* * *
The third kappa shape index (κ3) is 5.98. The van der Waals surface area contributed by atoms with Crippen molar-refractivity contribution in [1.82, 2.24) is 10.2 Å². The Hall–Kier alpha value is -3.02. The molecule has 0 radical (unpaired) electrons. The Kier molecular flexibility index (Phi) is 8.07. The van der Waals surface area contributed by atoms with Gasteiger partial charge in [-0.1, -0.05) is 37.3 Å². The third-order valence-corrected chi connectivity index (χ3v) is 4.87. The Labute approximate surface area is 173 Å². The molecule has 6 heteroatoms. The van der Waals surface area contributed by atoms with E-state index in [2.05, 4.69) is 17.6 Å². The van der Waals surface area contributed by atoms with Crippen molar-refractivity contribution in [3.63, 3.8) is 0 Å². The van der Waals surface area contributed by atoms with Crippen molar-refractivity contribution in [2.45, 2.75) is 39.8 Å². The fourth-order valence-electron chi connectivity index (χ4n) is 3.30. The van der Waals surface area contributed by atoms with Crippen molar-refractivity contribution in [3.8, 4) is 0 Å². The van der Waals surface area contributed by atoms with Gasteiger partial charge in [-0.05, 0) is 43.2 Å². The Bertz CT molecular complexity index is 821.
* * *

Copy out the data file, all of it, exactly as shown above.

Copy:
The third kappa shape index (κ3) is 5.98. The van der Waals surface area contributed by atoms with Crippen molar-refractivity contribution in [1.82, 2.24) is 10.2 Å². The Hall–Kier alpha value is -3.02. The molecule has 0 radical (unpaired) electrons. The Kier molecular flexibility index (Phi) is 8.07. The van der Waals surface area contributed by atoms with Gasteiger partial charge in [-0.1, -0.05) is 37.3 Å². The third-order valence-corrected chi connectivity index (χ3v) is 4.87. The Labute approximate surface area is 173 Å². The molecule has 6 heteroatoms. The van der Waals surface area contributed by atoms with E-state index in [2.05, 4.69) is 17.6 Å². The van der Waals surface area contributed by atoms with Crippen molar-refractivity contribution in [3.63, 3.8) is 0 Å². The van der Waals surface area contributed by atoms with Crippen molar-refractivity contribution in [2.45, 2.75) is 39.8 Å². The fourth-order valence-electron chi connectivity index (χ4n) is 3.30. The van der Waals surface area contributed by atoms with Crippen molar-refractivity contribution in [3.8, 4) is 0 Å². The van der Waals surface area contributed by atoms with Gasteiger partial charge in [-0.05, 0) is 43.2 Å². The Bertz CT molecular complexity index is 821.